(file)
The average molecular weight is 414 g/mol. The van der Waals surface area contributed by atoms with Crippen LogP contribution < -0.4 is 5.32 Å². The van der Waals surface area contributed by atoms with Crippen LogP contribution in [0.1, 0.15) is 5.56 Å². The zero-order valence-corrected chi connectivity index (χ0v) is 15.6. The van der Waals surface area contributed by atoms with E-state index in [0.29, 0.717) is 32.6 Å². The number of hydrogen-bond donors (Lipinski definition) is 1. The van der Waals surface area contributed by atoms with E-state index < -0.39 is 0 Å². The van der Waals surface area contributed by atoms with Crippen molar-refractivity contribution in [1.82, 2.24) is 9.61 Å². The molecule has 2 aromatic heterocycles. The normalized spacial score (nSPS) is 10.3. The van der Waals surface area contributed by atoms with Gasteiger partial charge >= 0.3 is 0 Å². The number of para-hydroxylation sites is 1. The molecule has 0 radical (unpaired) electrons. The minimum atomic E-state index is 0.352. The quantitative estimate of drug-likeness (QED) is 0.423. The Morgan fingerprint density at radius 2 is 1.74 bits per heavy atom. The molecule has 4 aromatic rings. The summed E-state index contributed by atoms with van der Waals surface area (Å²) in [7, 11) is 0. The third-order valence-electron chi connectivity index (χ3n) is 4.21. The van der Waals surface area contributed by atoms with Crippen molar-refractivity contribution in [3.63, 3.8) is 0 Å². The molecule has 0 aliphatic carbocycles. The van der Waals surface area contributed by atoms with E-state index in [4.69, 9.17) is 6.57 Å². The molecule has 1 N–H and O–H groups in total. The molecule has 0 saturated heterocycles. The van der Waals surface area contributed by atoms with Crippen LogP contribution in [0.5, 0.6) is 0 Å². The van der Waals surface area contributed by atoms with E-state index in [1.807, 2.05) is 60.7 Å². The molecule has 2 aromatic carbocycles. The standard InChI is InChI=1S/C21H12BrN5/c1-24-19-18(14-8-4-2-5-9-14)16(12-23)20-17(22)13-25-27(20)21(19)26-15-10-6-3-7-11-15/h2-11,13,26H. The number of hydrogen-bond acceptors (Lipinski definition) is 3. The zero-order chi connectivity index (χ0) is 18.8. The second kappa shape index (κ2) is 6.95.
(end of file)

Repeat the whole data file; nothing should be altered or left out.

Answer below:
The average molecular weight is 414 g/mol. The van der Waals surface area contributed by atoms with Crippen LogP contribution < -0.4 is 5.32 Å². The van der Waals surface area contributed by atoms with Crippen LogP contribution in [0.1, 0.15) is 5.56 Å². The zero-order valence-corrected chi connectivity index (χ0v) is 15.6. The van der Waals surface area contributed by atoms with E-state index in [0.29, 0.717) is 32.6 Å². The number of hydrogen-bond donors (Lipinski definition) is 1. The van der Waals surface area contributed by atoms with E-state index < -0.39 is 0 Å². The van der Waals surface area contributed by atoms with Crippen molar-refractivity contribution in [1.82, 2.24) is 9.61 Å². The molecule has 2 aromatic heterocycles. The normalized spacial score (nSPS) is 10.3. The van der Waals surface area contributed by atoms with Gasteiger partial charge >= 0.3 is 0 Å². The number of para-hydroxylation sites is 1. The molecule has 0 radical (unpaired) electrons. The minimum atomic E-state index is 0.352. The quantitative estimate of drug-likeness (QED) is 0.423. The Morgan fingerprint density at radius 2 is 1.74 bits per heavy atom. The molecule has 4 aromatic rings. The summed E-state index contributed by atoms with van der Waals surface area (Å²) in [7, 11) is 0. The third-order valence-electron chi connectivity index (χ3n) is 4.21. The van der Waals surface area contributed by atoms with Crippen molar-refractivity contribution in [3.63, 3.8) is 0 Å². The molecule has 0 aliphatic carbocycles. The van der Waals surface area contributed by atoms with E-state index in [4.69, 9.17) is 6.57 Å². The molecule has 1 N–H and O–H groups in total. The molecule has 0 saturated heterocycles. The van der Waals surface area contributed by atoms with Crippen LogP contribution in [0.5, 0.6) is 0 Å². The van der Waals surface area contributed by atoms with E-state index in [1.807, 2.05) is 60.7 Å². The molecule has 2 aromatic carbocycles. The standard InChI is InChI=1S/C21H12BrN5/c1-24-19-18(14-8-4-2-5-9-14)16(12-23)20-17(22)13-25-27(20)21(19)26-15-10-6-3-7-11-15/h2-11,13,26H. The number of hydrogen-bond acceptors (Lipinski definition) is 3. The zero-order chi connectivity index (χ0) is 18.8. The second kappa shape index (κ2) is 6.95.